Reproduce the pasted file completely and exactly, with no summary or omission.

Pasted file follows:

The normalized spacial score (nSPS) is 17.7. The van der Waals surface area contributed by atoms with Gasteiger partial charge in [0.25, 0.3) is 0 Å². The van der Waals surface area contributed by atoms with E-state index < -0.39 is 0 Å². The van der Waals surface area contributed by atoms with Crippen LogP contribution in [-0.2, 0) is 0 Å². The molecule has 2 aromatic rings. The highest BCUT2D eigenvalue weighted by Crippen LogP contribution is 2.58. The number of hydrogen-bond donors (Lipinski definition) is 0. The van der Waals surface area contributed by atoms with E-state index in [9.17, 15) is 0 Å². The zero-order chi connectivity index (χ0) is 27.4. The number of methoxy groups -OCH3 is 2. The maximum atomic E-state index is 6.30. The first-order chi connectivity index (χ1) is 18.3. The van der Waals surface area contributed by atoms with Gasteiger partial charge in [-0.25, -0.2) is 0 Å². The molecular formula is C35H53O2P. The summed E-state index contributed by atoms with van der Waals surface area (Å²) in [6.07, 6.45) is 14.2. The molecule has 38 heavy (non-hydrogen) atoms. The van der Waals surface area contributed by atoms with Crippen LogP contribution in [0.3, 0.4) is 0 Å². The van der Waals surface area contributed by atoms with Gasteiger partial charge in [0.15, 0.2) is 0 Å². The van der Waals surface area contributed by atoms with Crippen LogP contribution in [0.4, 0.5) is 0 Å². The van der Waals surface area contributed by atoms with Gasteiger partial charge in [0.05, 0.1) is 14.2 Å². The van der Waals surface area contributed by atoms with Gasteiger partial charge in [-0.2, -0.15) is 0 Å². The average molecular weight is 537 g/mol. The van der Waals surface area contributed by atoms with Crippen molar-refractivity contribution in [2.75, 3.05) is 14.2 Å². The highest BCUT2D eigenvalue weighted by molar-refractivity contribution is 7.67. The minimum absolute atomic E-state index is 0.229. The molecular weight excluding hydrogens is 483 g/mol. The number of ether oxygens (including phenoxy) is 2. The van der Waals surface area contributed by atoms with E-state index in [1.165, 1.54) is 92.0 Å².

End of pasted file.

The normalized spacial score (nSPS) is 17.7. The van der Waals surface area contributed by atoms with Gasteiger partial charge in [0.25, 0.3) is 0 Å². The van der Waals surface area contributed by atoms with E-state index < -0.39 is 0 Å². The van der Waals surface area contributed by atoms with Crippen LogP contribution in [-0.2, 0) is 0 Å². The molecule has 2 aromatic rings. The highest BCUT2D eigenvalue weighted by Crippen LogP contribution is 2.58. The number of hydrogen-bond donors (Lipinski definition) is 0. The van der Waals surface area contributed by atoms with E-state index in [9.17, 15) is 0 Å². The zero-order chi connectivity index (χ0) is 27.4. The number of methoxy groups -OCH3 is 2. The maximum atomic E-state index is 6.30. The first-order chi connectivity index (χ1) is 18.3. The van der Waals surface area contributed by atoms with Gasteiger partial charge in [-0.25, -0.2) is 0 Å². The molecular formula is C35H53O2P. The summed E-state index contributed by atoms with van der Waals surface area (Å²) in [6.07, 6.45) is 14.2. The molecule has 38 heavy (non-hydrogen) atoms. The van der Waals surface area contributed by atoms with Crippen LogP contribution in [0.3, 0.4) is 0 Å². The van der Waals surface area contributed by atoms with Gasteiger partial charge in [0.15, 0.2) is 0 Å². The van der Waals surface area contributed by atoms with Crippen LogP contribution in [0.4, 0.5) is 0 Å². The van der Waals surface area contributed by atoms with Gasteiger partial charge in [0.05, 0.1) is 14.2 Å². The van der Waals surface area contributed by atoms with Gasteiger partial charge in [-0.2, -0.15) is 0 Å². The average molecular weight is 537 g/mol. The van der Waals surface area contributed by atoms with Crippen molar-refractivity contribution in [2.75, 3.05) is 14.2 Å². The highest BCUT2D eigenvalue weighted by molar-refractivity contribution is 7.67. The minimum absolute atomic E-state index is 0.229. The molecular weight excluding hydrogens is 483 g/mol. The number of ether oxygens (including phenoxy) is 2. The van der Waals surface area contributed by atoms with E-state index in [1.165, 1.54) is 92.0 Å².